More than a half dozen non-sailors have gotten their first taste of sailing on my little boat this year.  Others got a refresher of boat life after being away from it for a long time.  And I got to race on Father's Day with my old man, something I've wanted to do for 30 years.   And that what this is all about...actually fucking sailing and racing our boats, or even other people's boats, regardless of what said vessel is.  

I love the big boat stuff.  I still get to sail some rad boats on the coasts.  And I love media coverage of the glamour classes.  But I also know where and what the majority of us sail and I'm stoked to see SA highlight that again on the FP.

Keep slayin' it wherever you may be and whatever you may be sailing on.  

Share this post


Link to post
Share on other sites

Fuck yeah, I have had the privilege of sailing on some glitzy rides in glamorous locations. I went for the maiden voyage on my self restored shitbox on labour day. I was so excited. 

Share this post


Link to post
Share on other sites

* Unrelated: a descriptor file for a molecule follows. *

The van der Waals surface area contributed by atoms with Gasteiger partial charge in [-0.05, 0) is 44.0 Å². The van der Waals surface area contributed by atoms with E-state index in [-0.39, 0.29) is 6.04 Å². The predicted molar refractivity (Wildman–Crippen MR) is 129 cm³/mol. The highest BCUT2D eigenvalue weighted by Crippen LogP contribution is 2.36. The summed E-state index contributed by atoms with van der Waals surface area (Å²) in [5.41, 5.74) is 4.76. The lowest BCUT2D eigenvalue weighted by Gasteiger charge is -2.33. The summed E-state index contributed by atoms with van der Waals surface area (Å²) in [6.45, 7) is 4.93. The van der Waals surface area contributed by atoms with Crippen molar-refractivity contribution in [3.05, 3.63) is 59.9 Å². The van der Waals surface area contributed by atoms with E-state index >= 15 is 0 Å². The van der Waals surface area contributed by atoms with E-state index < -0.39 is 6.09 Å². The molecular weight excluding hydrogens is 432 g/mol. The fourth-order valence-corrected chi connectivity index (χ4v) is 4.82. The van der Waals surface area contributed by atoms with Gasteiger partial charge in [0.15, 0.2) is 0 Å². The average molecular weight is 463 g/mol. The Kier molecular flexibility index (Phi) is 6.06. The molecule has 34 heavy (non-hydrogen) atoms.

I really do appreciate that. There really is something special about getting these old shit boxes up to snuff. There is a magic to these things that can't really be described.I never thought I'd find this even remotely interesting, but man I fucking love the 33!

Share this post


Link to post
Share on other sites

I am having a LMAO moment here - all these old boats were painful shitheaps getting in the way of the real racers until The Ed gets one.

They were cool all along ;)

Enjoy your new ride :D

Share this post


Link to post
Share on other sites

If you think it's fun to take an older boat, and work it up to beat the modern ones, don't stop at the '80's and '70's... 

Share this post


Link to post
Share on other sites
14 minutes ago, kent_island_sailor said:

I am having a LMAO moment here - all these old boats were painful shitheaps getting in the way of the real racers until The Ed gets one.

They were cool all along ;)

Enjoy your new ride :D

Human nature at it's finest.

I hope that sailing is on a bit of an upswing with all this attention on how much fun it is, despite being a lot of work.

FB- Doug

Share this post


Link to post
Share on other sites
23 minutes ago, kent_island_sailor said:

I am having a LMAO moment here - all these old boats were painful shitheaps getting in the way of the real racers until The Ed gets one.

They were cool all along ;)

Enjoy your new ride :D

kind of like his girlfriends! 

Share this post


Link to post
Share on other sites
53 minutes ago, kent_island_sailor said:

I am having a LMAO moment here - all these old boats were painful shitheaps getting in the way of the real racers until The Ed gets one.They were

cool all along ;)